My first thought was the same as Medeis, i.e. it could have to do with being relatively more clustered into urban as opposed to rural populations. In the latter, you almost have to try to get hit. ←Baseball Bugs What's up, Doc? carrots→ 04:51, 3 December 2013 (UTC)
One might also check whether the death rate mentioned covers deaths in pedestrian–car collisions only or also caused by such collisions, and then consider the time and quality of medical service available to those injured. --CiaPan (talk) 06:36, 3 December 2013 (UTC)
Some thoughts:
1) As stated before, blacks tends to live in high density communities where car-pedestrian accidents are more common.
2) Also, blacks who live in such places are less likely to own a car, so more likely to be a pedestrian.
3) I have noticed, however, that there seems to be a black cultural habit of walking down the middle of the street, versus on the sidewalks. This seems to be particularly true of male teens. I even posted a question about that once on the Ref Desk.
4) I've also noticed a total lack of reflective clothing, although I suppose being able to hide from those who wish to do you harm, like the police, in some cases, might explain this. StuRat (talk) 07:53, 3 December 2013 (UTC)
The intro states that the highest death rates are native americans and those > 75 y/o. There needs to be lots of controls before assigning causative vs. correlative. In addition, there is no analysis of whether the differences are statistically significant. The study starts off with about 33,000 vehicle deaths and then states about 13% are pedestrian related. The biggest glaring hole that I see is that it fails to compare accidental deaths of pedestrians against other accidental deaths (i.e. trips/falls, drowning, etc). It's pretty bold to say that the aging population may suffer more pedestrian/auto deaths if it's dwarfed by trip/fall deaths or auto/auto deaths. Even though as a whole, auto/auto deaths are the leading cause of accidental death (and it doesn't even state whether they consider alcohol related deaths to be accidental or vehicular assault), the study doesn't seem to break down whether pedestrian/auto deaths are, as a whole, significant. Nor does it break down each group and identify whether pedestrian/auto deaths as a cause of accidental death is higher or lower than other causes. It's number 1 overall but even though it's a higher death rate for > 75 y/o's, it could be the 5th highest cause of accidental death for > 75 and trending lower as the cause of accidental death even while the rate goes up. There's a lot of inferences made that don't seem to have a rigorous mathematical underpinning of sampling statistics and correlations. --DHeyward (talk) 13:29, 3 December 2013 (UTC)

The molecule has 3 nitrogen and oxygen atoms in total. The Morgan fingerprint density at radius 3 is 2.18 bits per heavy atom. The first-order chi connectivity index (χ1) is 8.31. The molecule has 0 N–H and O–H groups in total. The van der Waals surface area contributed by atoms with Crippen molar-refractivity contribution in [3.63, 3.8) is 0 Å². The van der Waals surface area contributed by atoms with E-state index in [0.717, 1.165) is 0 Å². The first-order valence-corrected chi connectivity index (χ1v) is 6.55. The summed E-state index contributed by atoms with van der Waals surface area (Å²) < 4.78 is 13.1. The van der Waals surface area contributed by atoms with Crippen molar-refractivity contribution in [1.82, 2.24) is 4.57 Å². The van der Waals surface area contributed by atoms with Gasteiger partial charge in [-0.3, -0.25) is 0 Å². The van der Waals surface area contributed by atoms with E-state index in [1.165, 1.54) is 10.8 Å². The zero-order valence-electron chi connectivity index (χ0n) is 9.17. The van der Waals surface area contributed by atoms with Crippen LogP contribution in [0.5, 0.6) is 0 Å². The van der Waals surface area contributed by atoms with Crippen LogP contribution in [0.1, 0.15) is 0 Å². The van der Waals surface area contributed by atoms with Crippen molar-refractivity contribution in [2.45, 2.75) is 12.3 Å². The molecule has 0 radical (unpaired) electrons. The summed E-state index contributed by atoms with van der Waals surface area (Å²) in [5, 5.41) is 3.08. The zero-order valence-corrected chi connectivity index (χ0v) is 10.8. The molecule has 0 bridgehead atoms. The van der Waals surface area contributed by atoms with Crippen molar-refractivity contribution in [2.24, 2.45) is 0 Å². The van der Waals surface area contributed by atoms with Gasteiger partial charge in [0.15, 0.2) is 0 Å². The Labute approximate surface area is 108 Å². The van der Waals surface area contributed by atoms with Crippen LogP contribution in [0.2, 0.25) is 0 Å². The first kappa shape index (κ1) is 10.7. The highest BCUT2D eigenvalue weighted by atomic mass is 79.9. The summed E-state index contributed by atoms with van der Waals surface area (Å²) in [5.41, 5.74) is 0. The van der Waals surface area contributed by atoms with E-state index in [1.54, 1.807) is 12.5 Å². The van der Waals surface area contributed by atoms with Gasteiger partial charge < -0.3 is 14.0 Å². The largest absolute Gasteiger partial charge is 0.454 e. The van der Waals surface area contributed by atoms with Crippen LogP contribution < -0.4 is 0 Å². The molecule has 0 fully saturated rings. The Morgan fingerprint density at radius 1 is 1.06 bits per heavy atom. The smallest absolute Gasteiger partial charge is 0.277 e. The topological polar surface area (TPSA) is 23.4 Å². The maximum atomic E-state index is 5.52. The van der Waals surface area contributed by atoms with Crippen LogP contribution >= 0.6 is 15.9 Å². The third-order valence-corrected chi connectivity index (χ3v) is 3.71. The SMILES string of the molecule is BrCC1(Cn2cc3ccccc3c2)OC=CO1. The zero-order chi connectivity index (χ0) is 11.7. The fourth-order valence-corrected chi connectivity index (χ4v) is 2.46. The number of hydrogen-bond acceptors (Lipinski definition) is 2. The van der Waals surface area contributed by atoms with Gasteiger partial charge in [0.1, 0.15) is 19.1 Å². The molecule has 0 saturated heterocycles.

For people wearing dark clothing at night, against a dark background, it would make a difference for the distance at which one is first noticed. Weber's law and Ricco's law would be relevant. Weber's ratio seems to have the best correlation with detection distance according to this. Skin reflectance for different populations: African (Black) 5 - 10%, African (Pigmy) 10 - 15%, Indian (India) 15 - 30%, Iranian 20 - 40%, European 35 - 60%, source: Jablonski, N.G. and Chaplin, G., The evolution of human skin coloration. J Hum Evol 2000; 39: 57-106, quoted on a photography forum. Pictures like this or this suggest that when dressed in dark non-reflective clothing at night, the skin would be the most (or only) visible feature. In those circumstances white people would be detected at a greater distance than black people. And (available) time to react depends on detection distance. Same would apply to blond versus black hair when seen from the back. That doesn't mean of course that the difference in death rates are caused by skin color, we don't even know when these accidents happen, but the idea that skin color can affect visibility and therefore the risk at night seems quite reasonable. I doubt however that anyone has studied this, might be controversial... Ssscienccce (talk) 14:08, 3 December 2013 (UTC)